Monse’s Laura Kim and Fernando Garcia drew a coterie of top editors and buyers to their first show by the strength of their sketches. After the last look exited the runway, it was clear that NYFW-goers had identified the buzziest new brand of the season. As veteran designers for Oscar de la Renta—Kim spent 12 years at the house and Garcia worked there for six—their aesthetic is both referential and youthful, with a fresh take on edgy elegance that’s appealing to both millennials and lunching ladies alike.
Why didn’t you name the brand after yourselves?
Fernando Garcia: Monse is my mother’s name. Laura thought of it. When I heard it from her point of view it sounded feminine and strong, and we liked the length.
What did your mom think?
Fernando: She’s incredulous and flattered.
Laura Kim: I once sent her a bill for something because it had her name on it. [Laughs]
How did Oscar feel when you told him you were going to start your own line?
Laura: He could not understand why we would want to leave. At first, he thought we had found other jobs at a big design house. It was almost like a divorce. It took a couple of months for him to digest it. But you know, I would have been a little upset if he hadn’t been upset.
When did you officially leave the company?
Fernando: In February 2015, Laura started working on the business plan—a three-to-five-year structure so we could see what every day would cost us. At that point, I was helping Peter [Copping] for the Met Gala, and by May, we were both officially on our own. We started working on sketches and ideas, and sourcing fabrics.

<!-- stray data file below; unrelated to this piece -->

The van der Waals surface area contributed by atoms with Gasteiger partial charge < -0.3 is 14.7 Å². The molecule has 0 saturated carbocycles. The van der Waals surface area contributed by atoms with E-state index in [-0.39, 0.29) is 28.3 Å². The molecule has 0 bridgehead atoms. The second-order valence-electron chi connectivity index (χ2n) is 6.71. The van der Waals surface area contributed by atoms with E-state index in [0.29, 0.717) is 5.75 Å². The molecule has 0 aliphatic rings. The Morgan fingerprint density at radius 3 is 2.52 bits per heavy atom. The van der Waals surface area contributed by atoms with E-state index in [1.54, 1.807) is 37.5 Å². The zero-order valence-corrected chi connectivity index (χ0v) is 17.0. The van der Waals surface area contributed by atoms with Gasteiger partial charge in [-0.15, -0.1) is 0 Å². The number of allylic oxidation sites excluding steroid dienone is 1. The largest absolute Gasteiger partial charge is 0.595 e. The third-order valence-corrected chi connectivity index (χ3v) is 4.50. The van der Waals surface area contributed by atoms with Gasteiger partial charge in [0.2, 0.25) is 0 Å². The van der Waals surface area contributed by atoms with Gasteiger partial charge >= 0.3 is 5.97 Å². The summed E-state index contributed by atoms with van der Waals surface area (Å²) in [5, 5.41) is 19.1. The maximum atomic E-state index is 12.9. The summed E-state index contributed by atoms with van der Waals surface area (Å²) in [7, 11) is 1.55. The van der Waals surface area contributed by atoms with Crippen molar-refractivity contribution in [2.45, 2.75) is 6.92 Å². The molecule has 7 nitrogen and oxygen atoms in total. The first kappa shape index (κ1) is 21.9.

How did you settle on the aesthetic?
Fernando: We wanted to have a product that was relatable to many women, and we thought that the idea of the dress shirt hadn’t been tapped into enough. It’s sexy and relatable, and women gravitate to it in a store even if they don’t know the brand. Given that we are a new company, we wanted to fall on an idea that is a little bit more bankable.
What is the inspiration this season?
Fernando: This season and going forward, we’re always going to gravitate toward stripes, shirt ideas, and bold colors. We want to make sure it looks easy, because that’s when a woman looks her sexiest.
When you launched, you weren’t complete unknowns to the industry. Did that help?
Fernando: Yes, but more than anything, what helped us is the training we received, and the understanding of what buyers gravitate toward. From a PR standpoint, we know what’s relevant in today’s market, and what kinds of looks celebrities are wearing. At Oscar, it was very formulaic—if a dress did well one season, we made sure we had two new versions for the following season.
What’s been your biggest challenge?
Laura: The finance part! I did get to see how the budgets and spending worked at Oscar, but of course the cash flow there was much larger. But our fabrics are actually nicer, because in a big company, you have to have a merchandising point of view, whereas we just buy what we really love.